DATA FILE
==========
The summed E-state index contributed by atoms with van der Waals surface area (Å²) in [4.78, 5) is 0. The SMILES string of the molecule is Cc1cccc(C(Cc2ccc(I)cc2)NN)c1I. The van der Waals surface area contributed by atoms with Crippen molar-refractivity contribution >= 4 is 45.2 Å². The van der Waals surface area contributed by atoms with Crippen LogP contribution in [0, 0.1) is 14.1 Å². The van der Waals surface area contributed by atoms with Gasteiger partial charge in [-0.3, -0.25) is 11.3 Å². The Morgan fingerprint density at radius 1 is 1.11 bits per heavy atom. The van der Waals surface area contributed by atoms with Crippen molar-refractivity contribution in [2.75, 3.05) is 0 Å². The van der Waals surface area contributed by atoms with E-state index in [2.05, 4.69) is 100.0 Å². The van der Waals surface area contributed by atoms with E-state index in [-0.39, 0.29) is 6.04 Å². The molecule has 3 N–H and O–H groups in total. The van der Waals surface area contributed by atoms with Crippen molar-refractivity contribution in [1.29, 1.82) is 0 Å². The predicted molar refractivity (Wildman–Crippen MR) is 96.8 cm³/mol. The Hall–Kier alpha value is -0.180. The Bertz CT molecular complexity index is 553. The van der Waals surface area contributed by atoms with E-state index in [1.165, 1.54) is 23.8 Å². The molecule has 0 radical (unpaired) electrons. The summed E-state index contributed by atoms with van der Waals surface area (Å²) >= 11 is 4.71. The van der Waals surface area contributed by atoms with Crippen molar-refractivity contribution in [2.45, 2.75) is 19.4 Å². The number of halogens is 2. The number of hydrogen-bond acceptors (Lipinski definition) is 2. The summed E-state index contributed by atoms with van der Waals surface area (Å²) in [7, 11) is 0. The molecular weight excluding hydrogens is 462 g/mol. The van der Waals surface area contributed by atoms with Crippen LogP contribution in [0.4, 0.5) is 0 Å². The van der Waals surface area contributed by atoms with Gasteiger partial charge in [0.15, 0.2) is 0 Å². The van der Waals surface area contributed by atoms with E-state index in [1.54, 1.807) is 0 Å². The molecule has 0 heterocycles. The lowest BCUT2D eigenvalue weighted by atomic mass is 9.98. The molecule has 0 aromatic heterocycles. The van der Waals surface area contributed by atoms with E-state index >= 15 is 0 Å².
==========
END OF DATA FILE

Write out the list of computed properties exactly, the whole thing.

The summed E-state index contributed by atoms with van der Waals surface area (Å²) in [4.78, 5) is 0. The SMILES string of the molecule is Cc1cccc(C(Cc2ccc(I)cc2)NN)c1I. The van der Waals surface area contributed by atoms with Crippen molar-refractivity contribution >= 4 is 45.2 Å². The van der Waals surface area contributed by atoms with Crippen LogP contribution in [0, 0.1) is 14.1 Å². The van der Waals surface area contributed by atoms with Gasteiger partial charge in [-0.3, -0.25) is 11.3 Å². The Morgan fingerprint density at radius 1 is 1.11 bits per heavy atom. The van der Waals surface area contributed by atoms with Crippen molar-refractivity contribution in [2.75, 3.05) is 0 Å². The van der Waals surface area contributed by atoms with E-state index in [2.05, 4.69) is 100.0 Å². The van der Waals surface area contributed by atoms with E-state index in [-0.39, 0.29) is 6.04 Å². The molecule has 3 N–H and O–H groups in total. The van der Waals surface area contributed by atoms with Crippen molar-refractivity contribution in [1.29, 1.82) is 0 Å². The predicted molar refractivity (Wildman–Crippen MR) is 96.8 cm³/mol. The Hall–Kier alpha value is -0.180. The Bertz CT molecular complexity index is 553. The van der Waals surface area contributed by atoms with E-state index in [1.165, 1.54) is 23.8 Å². The molecule has 0 radical (unpaired) electrons. The summed E-state index contributed by atoms with van der Waals surface area (Å²) >= 11 is 4.71. The van der Waals surface area contributed by atoms with Crippen molar-refractivity contribution in [2.45, 2.75) is 19.4 Å². The number of halogens is 2. The number of hydrogen-bond acceptors (Lipinski definition) is 2. The summed E-state index contributed by atoms with van der Waals surface area (Å²) in [7, 11) is 0. The molecular weight excluding hydrogens is 462 g/mol. The van der Waals surface area contributed by atoms with Crippen LogP contribution in [0.4, 0.5) is 0 Å². The van der Waals surface area contributed by atoms with Gasteiger partial charge in [0.15, 0.2) is 0 Å². The van der Waals surface area contributed by atoms with E-state index in [1.54, 1.807) is 0 Å². The molecule has 0 heterocycles. The lowest BCUT2D eigenvalue weighted by atomic mass is 9.98. The molecule has 0 aromatic heterocycles. The van der Waals surface area contributed by atoms with E-state index >= 15 is 0 Å².